– This is a much better system for finding faults in handrails. This will enable us to have better control over the condition of our handrails. By documenting from the new technology, we can implement measures when needed, says chief engineer Bård Nonstad at the Norwegian Public Roads Administration for TV 2.
It’s about an invention that has truly revolutionized the control of railings – or guardrails as some call them – along our roads. The company behind it is called iSi in Åndalsnes, and they came up with the idea in 2019 when they created a computerized solution for reporting inspections for steel contractor Arvid Gjerde.
Together with balustrade contractors, we have seen that it can be controlled in a more efficient way. NTNU got involved, and we received support from Innovation Norway to develop a digital railway inspection solution, Husøy told TV 2.
The solution is a three-camera camera device installed on the back of a private car. Three high-resolution images are taken for each meter of the fence and uploaded to a computer program, where artificial intelligence detects errors and deviations. Besides the exact GPS location, the image with exact position errors is displayed on the map.
– We took huge amounts of pictures of the fence and trained the tool to detect faults and deviations, Hassawi says.
Along more than 10,000 km of national roads in Norway, there are more than 7,000 km of fence. They are there to prevent serious injuries when driving downhill, while the central traction units also serve to prevent dangerous meeting accidents. There are many errors:
In 2019, an average of three deviations per 100 metres were found.
Manual inspections are time-consuming and particularly challenging on the high-traffic road network, says Bård Nonstad of the Norwegian Public Roads Administration.
So far, the scan has been done entirely manually and is quite expensive. According to the Norwegian Public Roads Administration, the cost of the former railway inspection is between 16 and 17 million. The required manual check of up to three people, was conducted at a speed of 10-15 km/h in accordance with the instructions of the Norwegian Public Road Administration and using its own safety car, the so-called cushion car, to prevent dangerous situations in the most crowded places. The road network.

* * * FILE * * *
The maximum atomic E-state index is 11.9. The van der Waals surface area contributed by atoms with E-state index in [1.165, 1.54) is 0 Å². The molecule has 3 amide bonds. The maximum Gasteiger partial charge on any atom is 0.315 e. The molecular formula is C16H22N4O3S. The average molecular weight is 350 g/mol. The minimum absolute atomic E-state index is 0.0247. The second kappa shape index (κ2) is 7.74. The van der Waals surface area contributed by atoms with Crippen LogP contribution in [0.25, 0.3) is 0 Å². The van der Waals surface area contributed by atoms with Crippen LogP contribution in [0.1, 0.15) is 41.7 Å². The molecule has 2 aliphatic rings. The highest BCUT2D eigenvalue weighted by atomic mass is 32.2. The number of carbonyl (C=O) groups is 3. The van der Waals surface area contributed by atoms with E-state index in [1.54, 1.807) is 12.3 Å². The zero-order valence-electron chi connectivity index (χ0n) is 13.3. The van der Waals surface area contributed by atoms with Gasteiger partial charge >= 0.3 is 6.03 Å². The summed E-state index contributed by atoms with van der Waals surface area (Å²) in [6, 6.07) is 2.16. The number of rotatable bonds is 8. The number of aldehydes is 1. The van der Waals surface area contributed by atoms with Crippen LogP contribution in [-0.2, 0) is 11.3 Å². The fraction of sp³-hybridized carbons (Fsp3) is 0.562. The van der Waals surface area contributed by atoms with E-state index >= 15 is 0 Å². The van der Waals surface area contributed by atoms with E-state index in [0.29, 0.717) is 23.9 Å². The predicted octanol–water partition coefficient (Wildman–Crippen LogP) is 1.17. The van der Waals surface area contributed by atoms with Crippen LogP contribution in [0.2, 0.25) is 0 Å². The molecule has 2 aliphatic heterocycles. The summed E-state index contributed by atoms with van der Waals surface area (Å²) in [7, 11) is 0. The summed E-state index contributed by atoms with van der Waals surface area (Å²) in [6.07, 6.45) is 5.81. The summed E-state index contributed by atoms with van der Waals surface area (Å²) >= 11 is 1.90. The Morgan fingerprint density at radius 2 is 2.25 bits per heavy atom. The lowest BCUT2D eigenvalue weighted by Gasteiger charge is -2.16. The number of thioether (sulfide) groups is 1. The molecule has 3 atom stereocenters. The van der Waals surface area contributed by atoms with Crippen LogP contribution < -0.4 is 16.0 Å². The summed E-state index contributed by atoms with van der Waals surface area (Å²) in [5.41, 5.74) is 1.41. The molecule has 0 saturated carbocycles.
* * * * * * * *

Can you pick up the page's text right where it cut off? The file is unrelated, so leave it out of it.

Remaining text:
– We made sure to conduct the check at the normal speed so that one could maintain the speed limit and not be an obstacle to traffic while we were driving for an iron shoot, Hassawy explains.
Does the system detect any errors?
– In the tests, we found many errors such as manual check. Hosui believes the goal is to detect more than 90 percent of defects in the handrails while getting the job done more efficiently and safely in terms of traffic.
How unique is this invention?
– So far, we are the only ones in Scandinavia who have worked with her. Nor do we know that others have a solution like this, says Farid Hassawi.
The Norwegian Public Roads Administration appreciates this. They now hope that the task can be solved digitally with automated checks at nearly normal driving speed, thus saving time and money, and with better data quality.
– We hope to be able to score all of our railings with this new technology during this year. As of today, iSi is the only supplier we know of that offers such a solution, says Nonstad Chief Engineer for TV 2.
This ultimately relates to traffic safety in practice.
– Bård Nonstad says it is very important for traffic safety that handrails are in good condition and working as they should.
“Web specialist. Lifelong zombie maven. Coffee ninja. Hipster-friendly analyst.”